If someone had told me when I was ten-years-old that I'd be able to see both an Avengers animated television series and a big screen motion picture in the same year, I would have thought they were dreaming. Whaddya know? Dreams do come true.
Check out THE AVENGERS: EARTH'S MIGHTIEST HEROES if you love classic Marvel Comics and well-done animation. You won't be disappointed.

JOURNEY TO THE CENTER OF TEDIUM



I watched JOURNEY TO THE CENTER OF TIME (1967) this afternoon. Who knew time had a center? Who knew it would look so cheap?

This micro-budget turkey has elements of STAR TREK (the time machine set resembles a $1.98 version of the bridge of the Enterprise) and THE TIME TUNNEL (scientists lost in time). It has none of the spark, creativity and imagination of either of those series.

Shot on a bare, stark sound stage, there are minimalist sets, poor lighting and the barest of props. Most of the action occurs off screen and is conveyed through dialogue. Stock footage from various other films (and real newsreel footage) is used extensively as the scientists journey to the far future and the distant past. In the future, they meet some aliens who have come to earth in the midst of an atomic war. One of the aliens is Lyle Waggoner (of THE CAROL BURNETT SHOW and WONDER WOMAN). In the distant past, the age of dinosaurs is represented by some potted palms and a couple of monitor lizards.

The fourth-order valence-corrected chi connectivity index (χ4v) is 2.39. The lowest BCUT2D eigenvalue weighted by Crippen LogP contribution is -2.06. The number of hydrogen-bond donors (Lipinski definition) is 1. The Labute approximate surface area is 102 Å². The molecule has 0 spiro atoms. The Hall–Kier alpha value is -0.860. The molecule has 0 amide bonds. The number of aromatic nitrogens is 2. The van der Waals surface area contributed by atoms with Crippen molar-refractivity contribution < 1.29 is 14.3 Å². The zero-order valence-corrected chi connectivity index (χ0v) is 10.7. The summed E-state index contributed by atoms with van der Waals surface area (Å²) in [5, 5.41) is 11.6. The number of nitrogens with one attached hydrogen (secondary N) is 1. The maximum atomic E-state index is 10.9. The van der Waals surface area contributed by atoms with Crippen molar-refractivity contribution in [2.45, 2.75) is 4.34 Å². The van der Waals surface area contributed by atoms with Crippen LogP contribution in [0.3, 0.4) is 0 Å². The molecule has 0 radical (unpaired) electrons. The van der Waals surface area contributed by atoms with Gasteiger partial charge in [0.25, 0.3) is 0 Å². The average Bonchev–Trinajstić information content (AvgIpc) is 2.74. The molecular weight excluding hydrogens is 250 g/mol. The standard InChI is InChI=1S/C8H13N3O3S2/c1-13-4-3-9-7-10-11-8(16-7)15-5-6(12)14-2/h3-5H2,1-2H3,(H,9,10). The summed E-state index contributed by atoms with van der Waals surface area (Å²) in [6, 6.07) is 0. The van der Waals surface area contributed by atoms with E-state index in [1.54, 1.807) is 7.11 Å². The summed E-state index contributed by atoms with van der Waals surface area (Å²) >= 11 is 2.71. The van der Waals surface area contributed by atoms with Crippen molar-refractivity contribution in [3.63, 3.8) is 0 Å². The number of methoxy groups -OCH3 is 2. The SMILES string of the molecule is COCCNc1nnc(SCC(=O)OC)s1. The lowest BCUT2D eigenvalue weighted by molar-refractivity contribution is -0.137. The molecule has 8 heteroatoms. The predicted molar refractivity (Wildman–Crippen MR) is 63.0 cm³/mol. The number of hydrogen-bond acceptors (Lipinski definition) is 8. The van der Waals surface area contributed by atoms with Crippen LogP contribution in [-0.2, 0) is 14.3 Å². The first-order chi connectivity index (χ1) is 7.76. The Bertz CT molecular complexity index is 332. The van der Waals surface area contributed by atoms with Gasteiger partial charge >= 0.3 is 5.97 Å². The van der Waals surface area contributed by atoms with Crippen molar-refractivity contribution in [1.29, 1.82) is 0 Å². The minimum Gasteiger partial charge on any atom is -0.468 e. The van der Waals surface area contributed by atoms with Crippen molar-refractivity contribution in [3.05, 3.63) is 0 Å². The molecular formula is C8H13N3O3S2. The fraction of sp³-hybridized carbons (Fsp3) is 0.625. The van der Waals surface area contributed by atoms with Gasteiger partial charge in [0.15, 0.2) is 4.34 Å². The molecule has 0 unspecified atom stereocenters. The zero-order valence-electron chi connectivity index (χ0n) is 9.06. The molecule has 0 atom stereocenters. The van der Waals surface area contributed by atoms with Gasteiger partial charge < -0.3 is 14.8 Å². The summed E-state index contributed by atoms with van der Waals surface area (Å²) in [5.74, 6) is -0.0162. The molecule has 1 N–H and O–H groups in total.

The leading players have all appeared in countless other films and television shows. Scott Brady, Anthony Eisley, Gigi Perreau and Abraham Sofaer give it their best but they can only do so much when so little money has been spent on their behalf. The script is loaded with scientific double-talk and the film is woodenly paced, staged and shot.

The print I watched was horribly washed out and badly faded but this film didn't look good in 1967 so I didn't miss much. There was high contrast in some scenes which made it difficult to figure out exactly what I was looking at. With a larger budget and more component talent both in front of and behind the camera, this could have been a good little B-movie. The ideas are there: scientists journey to the future, the past and back to the present where (and when) they become unstuck in time and are doomed to wander the time stream for all of eternity never knowing where or when they'll end up next. That was the basic premise of Irwin Allen's THE TIME TUNNEL television series, a show I loved when I was a kid.

Bottom line on this one: don't take this journey.


Monday, September 24, 2012

HORROR HOTEL

Pictured above is the cover of FAMOUS MONSTERS OF FILMLAND #40. You'll note that one of the cover features is a film entitled HORROR HOTEL. The article and photos in this issue were my first exposure to this British horror film from 1960. It was a film that I wanted to see when I was a youngster but never did. I finally did see it on video tape with my buddy Kelly Greene several years ago. I watched it again this afternoon on DVD.